Recommending that pregnant moms who are at high risk for preterm birth deliver at hospitals best equipped to handle the needs of their newborns is helping improve outcomes for very low birth weight infants in the Cincinnati area, according to a new Cincinnati Children’s Hospital Medical Center study.
Through direct communication between obstetricians and neonatologists, significantly more preterm babies are being delivered at perinatal subspecialty centers than a decade ago, according to Vivek Narendran, MD, a neonatologist at Cincinnati Children’s and the study’s senior author. Narendran is also the Medical Director of the Neonatal Intensive Care Unit & Newborn Nursery at the University Hospital.
"The division of neonatology at Cincinnati Children’s is uniquely positioned to effectively disseminate reliable and evidenced-based information to all maternity hospitals, as we are the sole provider of neonatal intensive care and transport services to the greater Cincinnati area,” says Narendran, who also directs the Cincinnati Perinatal Outreach Project. "The key to our success has been our longstanding relationships with maternity hospital administrators and community obstetricians.”
Results of the new study indicate that deliveries of infants weighing less than 1500 grams at birth and less than 32 weeks gestation at hospitals not considered perinatal subspecialty centers decreased from 25 percent between 1995 and 1997 to 11.8 percent between 2003 and 2007. Delivery hospitals with Level 3 newborn intensive care units are considered perinatal subspecialty centers.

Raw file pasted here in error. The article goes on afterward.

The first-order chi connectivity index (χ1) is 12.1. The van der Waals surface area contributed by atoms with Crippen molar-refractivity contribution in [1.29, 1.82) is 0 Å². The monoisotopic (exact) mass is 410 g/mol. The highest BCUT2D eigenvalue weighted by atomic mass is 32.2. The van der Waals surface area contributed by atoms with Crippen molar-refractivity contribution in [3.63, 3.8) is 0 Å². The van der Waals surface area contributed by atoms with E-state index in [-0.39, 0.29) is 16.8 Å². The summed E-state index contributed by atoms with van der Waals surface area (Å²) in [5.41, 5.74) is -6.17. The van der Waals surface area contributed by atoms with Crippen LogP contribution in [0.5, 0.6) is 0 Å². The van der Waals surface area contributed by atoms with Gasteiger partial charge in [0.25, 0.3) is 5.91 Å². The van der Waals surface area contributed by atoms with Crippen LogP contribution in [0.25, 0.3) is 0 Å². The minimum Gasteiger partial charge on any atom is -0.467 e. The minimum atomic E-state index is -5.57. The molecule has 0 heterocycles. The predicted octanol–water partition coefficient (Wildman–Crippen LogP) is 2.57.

This study will be presented at 7 p.m. ET Sunday, May 2, at the annual meeting of the Pediatric Academic Societies in Vancouver, Canada.
Guidelines set forth by the American Academy of Pediatrics and The American College of Obstetricians and Gynecologists recommend delivery of all infants prior to 32 weeks gestation at perinatal subspecialty centers to decrease neonatal morbidity and mortality. This study shows that neonatologist support and direct communication with obstetricians in greater Cincinnati is leading to increased awareness of and adherence to these guidelines.
The study also reiterated that the odds of death or significant morbidity for very low birth weight infants born at non-specialty centers is three times that of infants born at subspecialty centers after controlling for all demographic variations.
"Increasing the proportion of very low birth weight infants born at perinatal subspecialty centers is one of the key perinatal objectives listed in the Healthy People Objective 2010 guidelines issued and promoted by the United States Public Health Service,” says Narendran. "With our efforts, nearly 89 percent of very low birth weight infants born in Greater Cincinnati are delivered at subspecialty centers. To my knowledge, we are the only region in the country to achieve a level close to the 90 percent goal.”
Data for the study was obtained from The National Institute of Child Health and Human Development Neonatal Research Network registry, the Cincinnati Regional Perinatal Database, Ohio Department of Health and individual hospital-based records.